Neuropsychological and Comprehensive Evaluation

What is the purpose of neuropsychological testing?

The purpose of testing is to understand how the different networks in the brain are functioning. While an image of a brain (e.g., MRI) can provide important information about the integrity of brain structures, more subtle, functional, or early stage problems are not detected by most imaging.

Neuropsychological testing reveals the functional status of the different brain networks, and the neuropsychologist can explain how this status would effect an individual in daily life situations, diagnose a condition if appropriate, and make recommendations for intervention and/or accommodation for any problem areas. Sometimes, repeating testing after a certain period of time is needed to determine if there is a pattern of change within a specific individual or if any abnormalities in test performance reflect a new problem.

Testing is useful for differential diagnosis, monitoring the progression of illness and changing needs in an individual over time, monitoring the effects of interventions to determine if they are working, and for better understanding an individual’s functioning, which varies even within a diagnostic group, in order to better plan interventions and accommodations. Testing identifies areas of strength that can be utilized in skill building and accommodation.

What is tested?

Areas that may be tested include:

  • general ability or intelligence
  • attention
  • concentration
  • learning
  • memory
  • language
  • visual spatial skills
  • motor and sensory skills
  • executive functioning (e.g., mental control, reasoning, organization, and problem solving)
  • mood
  • personality
  • academic skills
  • vocational interests

Especially in the forensic context but also in the clinical context, there is assessment of the degree to which the patient/examinee is consistently putting forth appropriate effort on tests in order to be sure that the tests are measuring what is expected to be measured.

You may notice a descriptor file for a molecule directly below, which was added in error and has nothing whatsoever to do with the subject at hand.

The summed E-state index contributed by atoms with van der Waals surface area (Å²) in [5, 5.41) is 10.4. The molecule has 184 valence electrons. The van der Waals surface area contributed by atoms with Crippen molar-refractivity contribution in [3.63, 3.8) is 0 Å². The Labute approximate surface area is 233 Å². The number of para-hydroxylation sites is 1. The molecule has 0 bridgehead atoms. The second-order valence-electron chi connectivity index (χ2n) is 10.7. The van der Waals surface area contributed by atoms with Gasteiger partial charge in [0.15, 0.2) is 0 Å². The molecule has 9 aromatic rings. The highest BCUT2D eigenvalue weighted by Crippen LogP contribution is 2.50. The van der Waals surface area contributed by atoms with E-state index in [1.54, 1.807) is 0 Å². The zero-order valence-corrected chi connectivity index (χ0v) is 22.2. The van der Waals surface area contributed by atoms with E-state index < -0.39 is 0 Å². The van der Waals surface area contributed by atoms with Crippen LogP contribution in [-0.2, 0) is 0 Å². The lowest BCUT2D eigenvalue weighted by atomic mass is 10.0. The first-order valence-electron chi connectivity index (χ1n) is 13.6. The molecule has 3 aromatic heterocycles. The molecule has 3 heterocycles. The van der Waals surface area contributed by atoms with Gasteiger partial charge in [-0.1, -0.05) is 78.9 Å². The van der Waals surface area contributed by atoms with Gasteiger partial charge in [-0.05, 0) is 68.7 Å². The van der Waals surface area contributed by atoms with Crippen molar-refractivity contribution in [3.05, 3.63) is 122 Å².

Lifespan- What age groups are assessed?

We evaluate young children through geriatrics.

  • Preschool (age 2 through 6) may be seen for developmental evaluations, assessing cognitive, language, regulatory, motor and social development or may be seen for neuropsychological evaluation, depending on the issues.
  • School age children and adolescents may be seen for neuropsychological or psychological evaluations as appropriate. We also provide psycho-educational evaluations, which focus on cognitive, academic, and other learning-based skills, as well as how psychological factors may affect cognitive and academic functioning.
  • Adults are seen for comprehensive evaluations or targeted clinic evaluations as appropriate. See some of the reasons evaluation would be helpful.
  • Geriatric patients may be seen for targeted dementia/memory disorder evaluation or for more comprehensive neuropsychological evaluation, as appropriate. This may be done for the reasons noted for adult evaluations (link above) and often would be done when a family becomes concerned that there has been a change in personality, behavior, or memory.

What is the difference between a neuropsychologist and psychologist?

Neuropsychologists and psychologists at NCMA are both doctoral level professionals with extensive training in comprehensive cognitive and psychological evaluation. Both hold licenses as psychologists (or are under direct supervision as a post doctoral resident). Neuropsychologists have additional training in neuroanatomy and neuropathology and evaluate relationships between behavior and brain function and anatomy. Whether you are seen for psychological or neuropsychological evaluation, the testing utilized will be tailored to your particular issues and will be as comprehensive as necessary. Both processes involve interview, record review, and integration with test findings to draw conclusions and offer diagnostic impressions and treatment recommendations.